A week is a long time in politics, it’s even longer in economics. A week ago, before the 100 billion euro bailout package for Spanish banks, 10-year bond yields were as high as 6.84%—by way of comparison, Germany’s bond yields, also rising as the European contagion fear rises, are still at 1.5%. Today, with the markets realising the deal may not mean much as the resultant hike in Spanish debt may just force Spain out of bond markets and force it to borrow from its banks, 10-year yields are 6.93%, even higher than they were before the 100 billion euro package. In Italy, which is seen as the next country likely to need a bailout, the government sold 1-year bonds a few days ago and paid double of what it paid for such bonds just a month ago; 3-year bonds, also sold a few days ago, have been raised at 5.3% versus 3.9% just a month ago. With inflation at 2%, this means the government is paying a real interest of 5% and with GDP likely to contract this year, this means Spain’s debt-to-GDP ratio will continue to rise. Spanish debt, as a result of this, has risen from 61.2% of GDP in 2010 to 68.5% in 2011, that of Italy from 118.6% to 120.1% and Greece from 145% to 165.3%.
Given how a Greek exit from the euro will mean immediate banking chaos—part of the controls planned are transaction limits to ATM withdrawals—in both Greece as well as some of the other troubled nations, all attention is focused on the Greek exit (Grexit); more so since the outcome of Sunday’s elections, the second in six weeks, will indicate which way Greece is headed. But even more traumatic is the possibility of a Spanish panic (Spanic) and an Italian tanking (Itank), especially given the way Spain has just been downgraded to a tad above junk grade—Spain’s economy is 5-times Greece’s and Italy’s 8 times. In the case of Spain which has 734 billion euro of debt, a junk status would also play havoc with bondholders who, by law, are obligated to hold only investment-grade paper—when it cut Spain’s ratings 3 notches, Moody’s has said it could do this in the next 3 months. According to an IMF projection in April, European governments and their banks need to refinance an amount equalling 23% of their GDP in 2012 itself—with Spanic and Itank gaining momentum, this amount could rapidly rise.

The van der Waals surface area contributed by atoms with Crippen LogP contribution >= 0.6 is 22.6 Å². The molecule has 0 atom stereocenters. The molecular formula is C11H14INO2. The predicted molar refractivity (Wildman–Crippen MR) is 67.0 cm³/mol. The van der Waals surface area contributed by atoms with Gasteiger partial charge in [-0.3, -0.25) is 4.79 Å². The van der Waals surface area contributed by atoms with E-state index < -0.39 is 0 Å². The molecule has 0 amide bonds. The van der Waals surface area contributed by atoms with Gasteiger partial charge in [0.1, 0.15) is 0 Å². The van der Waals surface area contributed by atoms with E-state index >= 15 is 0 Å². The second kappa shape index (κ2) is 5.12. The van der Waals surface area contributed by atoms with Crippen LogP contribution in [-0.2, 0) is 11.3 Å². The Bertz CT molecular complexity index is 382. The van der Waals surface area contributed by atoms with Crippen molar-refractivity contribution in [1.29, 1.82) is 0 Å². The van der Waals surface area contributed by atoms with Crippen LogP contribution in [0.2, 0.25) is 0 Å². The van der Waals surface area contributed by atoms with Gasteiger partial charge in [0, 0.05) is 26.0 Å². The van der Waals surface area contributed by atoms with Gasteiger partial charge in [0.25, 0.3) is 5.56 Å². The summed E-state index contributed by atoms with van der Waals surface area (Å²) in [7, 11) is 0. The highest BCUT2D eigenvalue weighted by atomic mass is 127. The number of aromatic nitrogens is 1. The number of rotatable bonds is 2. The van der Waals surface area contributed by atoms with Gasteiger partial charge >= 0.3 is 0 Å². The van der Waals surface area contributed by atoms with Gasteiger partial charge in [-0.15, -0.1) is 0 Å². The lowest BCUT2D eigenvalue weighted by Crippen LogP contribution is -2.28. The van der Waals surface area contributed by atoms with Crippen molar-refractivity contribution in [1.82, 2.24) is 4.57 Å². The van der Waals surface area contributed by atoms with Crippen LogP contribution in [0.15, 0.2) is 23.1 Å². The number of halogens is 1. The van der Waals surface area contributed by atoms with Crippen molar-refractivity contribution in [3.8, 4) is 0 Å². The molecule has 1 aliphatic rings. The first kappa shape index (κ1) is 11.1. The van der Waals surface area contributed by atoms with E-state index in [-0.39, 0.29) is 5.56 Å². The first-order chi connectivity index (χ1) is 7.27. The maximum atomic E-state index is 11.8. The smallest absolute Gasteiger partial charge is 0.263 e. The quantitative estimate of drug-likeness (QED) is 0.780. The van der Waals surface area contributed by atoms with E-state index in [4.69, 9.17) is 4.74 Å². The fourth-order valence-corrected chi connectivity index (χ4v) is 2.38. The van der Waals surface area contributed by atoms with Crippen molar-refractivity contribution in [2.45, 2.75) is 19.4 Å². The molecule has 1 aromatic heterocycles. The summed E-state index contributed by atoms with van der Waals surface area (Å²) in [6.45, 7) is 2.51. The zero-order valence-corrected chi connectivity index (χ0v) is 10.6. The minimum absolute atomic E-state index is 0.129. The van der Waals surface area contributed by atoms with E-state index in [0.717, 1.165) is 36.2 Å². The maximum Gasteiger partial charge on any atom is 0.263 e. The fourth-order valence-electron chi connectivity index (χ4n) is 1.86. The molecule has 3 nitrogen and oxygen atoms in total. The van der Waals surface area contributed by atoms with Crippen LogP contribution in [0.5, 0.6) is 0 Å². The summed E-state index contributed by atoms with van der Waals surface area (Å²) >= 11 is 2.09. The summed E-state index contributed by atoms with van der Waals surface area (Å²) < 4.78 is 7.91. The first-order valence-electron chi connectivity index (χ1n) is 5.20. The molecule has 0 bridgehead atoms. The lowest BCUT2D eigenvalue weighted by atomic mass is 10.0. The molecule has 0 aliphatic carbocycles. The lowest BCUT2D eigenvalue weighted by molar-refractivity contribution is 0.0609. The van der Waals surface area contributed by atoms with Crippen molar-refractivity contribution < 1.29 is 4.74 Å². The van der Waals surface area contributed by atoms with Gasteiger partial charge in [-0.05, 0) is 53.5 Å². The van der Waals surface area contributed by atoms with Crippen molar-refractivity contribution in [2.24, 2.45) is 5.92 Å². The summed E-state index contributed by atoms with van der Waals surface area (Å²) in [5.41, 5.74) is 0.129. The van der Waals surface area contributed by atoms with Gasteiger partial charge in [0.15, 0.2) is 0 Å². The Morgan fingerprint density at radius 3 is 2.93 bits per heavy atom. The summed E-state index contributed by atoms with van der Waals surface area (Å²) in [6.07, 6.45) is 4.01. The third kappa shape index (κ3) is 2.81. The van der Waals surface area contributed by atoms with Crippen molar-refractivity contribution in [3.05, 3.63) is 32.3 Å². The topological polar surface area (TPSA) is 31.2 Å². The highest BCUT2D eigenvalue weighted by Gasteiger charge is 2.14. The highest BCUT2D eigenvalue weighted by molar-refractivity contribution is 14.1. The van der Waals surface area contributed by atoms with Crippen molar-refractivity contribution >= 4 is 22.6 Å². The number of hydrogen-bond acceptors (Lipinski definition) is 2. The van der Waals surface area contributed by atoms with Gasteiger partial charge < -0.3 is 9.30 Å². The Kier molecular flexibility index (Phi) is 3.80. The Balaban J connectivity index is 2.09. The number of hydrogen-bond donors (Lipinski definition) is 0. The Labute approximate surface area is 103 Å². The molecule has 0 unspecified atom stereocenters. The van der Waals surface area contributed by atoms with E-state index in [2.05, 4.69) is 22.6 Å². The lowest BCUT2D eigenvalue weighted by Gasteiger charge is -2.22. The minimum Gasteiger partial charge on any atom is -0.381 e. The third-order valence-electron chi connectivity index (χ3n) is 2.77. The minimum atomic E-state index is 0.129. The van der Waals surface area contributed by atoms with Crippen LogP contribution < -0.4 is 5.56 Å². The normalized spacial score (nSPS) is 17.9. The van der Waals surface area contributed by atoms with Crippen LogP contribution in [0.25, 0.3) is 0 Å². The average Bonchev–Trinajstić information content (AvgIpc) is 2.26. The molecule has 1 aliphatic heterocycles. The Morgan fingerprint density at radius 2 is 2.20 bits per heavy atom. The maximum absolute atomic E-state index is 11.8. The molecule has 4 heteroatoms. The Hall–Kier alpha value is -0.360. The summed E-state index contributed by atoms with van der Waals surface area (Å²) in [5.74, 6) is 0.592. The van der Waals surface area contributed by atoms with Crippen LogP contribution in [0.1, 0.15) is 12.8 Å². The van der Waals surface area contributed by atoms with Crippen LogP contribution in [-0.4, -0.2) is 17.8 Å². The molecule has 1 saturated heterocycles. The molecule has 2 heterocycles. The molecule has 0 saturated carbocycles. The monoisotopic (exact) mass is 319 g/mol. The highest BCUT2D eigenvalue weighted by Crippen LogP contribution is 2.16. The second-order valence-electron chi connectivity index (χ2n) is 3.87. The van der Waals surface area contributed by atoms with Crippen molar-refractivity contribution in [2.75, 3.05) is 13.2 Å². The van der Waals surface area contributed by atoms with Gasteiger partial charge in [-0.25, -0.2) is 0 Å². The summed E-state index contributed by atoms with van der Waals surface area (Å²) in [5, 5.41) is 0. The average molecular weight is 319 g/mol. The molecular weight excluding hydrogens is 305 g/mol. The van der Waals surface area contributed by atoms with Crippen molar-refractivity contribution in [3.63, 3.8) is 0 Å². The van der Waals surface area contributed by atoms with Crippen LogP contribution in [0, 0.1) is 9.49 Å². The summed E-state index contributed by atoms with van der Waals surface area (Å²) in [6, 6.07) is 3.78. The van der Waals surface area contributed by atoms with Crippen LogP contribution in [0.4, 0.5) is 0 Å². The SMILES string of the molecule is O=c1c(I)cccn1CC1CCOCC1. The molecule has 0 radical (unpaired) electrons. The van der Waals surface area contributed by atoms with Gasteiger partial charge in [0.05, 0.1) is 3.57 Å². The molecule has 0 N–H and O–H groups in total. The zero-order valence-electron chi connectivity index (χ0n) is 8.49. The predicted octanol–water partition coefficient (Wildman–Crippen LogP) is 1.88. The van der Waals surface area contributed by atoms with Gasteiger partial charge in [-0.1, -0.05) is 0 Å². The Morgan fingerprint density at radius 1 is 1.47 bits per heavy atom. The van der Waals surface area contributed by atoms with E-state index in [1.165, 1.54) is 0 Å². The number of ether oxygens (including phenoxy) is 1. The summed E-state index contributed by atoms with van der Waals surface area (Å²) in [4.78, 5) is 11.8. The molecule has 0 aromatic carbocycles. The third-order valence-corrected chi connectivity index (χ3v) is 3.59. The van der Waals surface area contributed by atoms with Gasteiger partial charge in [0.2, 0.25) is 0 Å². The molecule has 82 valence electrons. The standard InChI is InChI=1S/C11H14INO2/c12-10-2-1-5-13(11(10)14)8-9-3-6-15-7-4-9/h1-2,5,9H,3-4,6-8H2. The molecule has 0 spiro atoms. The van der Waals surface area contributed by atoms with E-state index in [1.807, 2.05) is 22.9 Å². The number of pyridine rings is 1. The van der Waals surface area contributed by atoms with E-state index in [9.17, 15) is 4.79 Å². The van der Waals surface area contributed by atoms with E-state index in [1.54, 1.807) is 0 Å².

Various rescue proposals are doing the rounds, from a European banking union where the deposits of each country’s banks are guaranteed by the European Central Bank to red and blue Eurobonds—blue bonds are guaranteed by all eurozone countries and countries can issue bonds worth up to 60% of their GDP; anything above this will be raised by red bonds guaranteed only by the issuing country. At the end of the day, however, there is no shying away from deeply unpopular reforms and, in the short-run, Germany needs to play the lender of the last resort.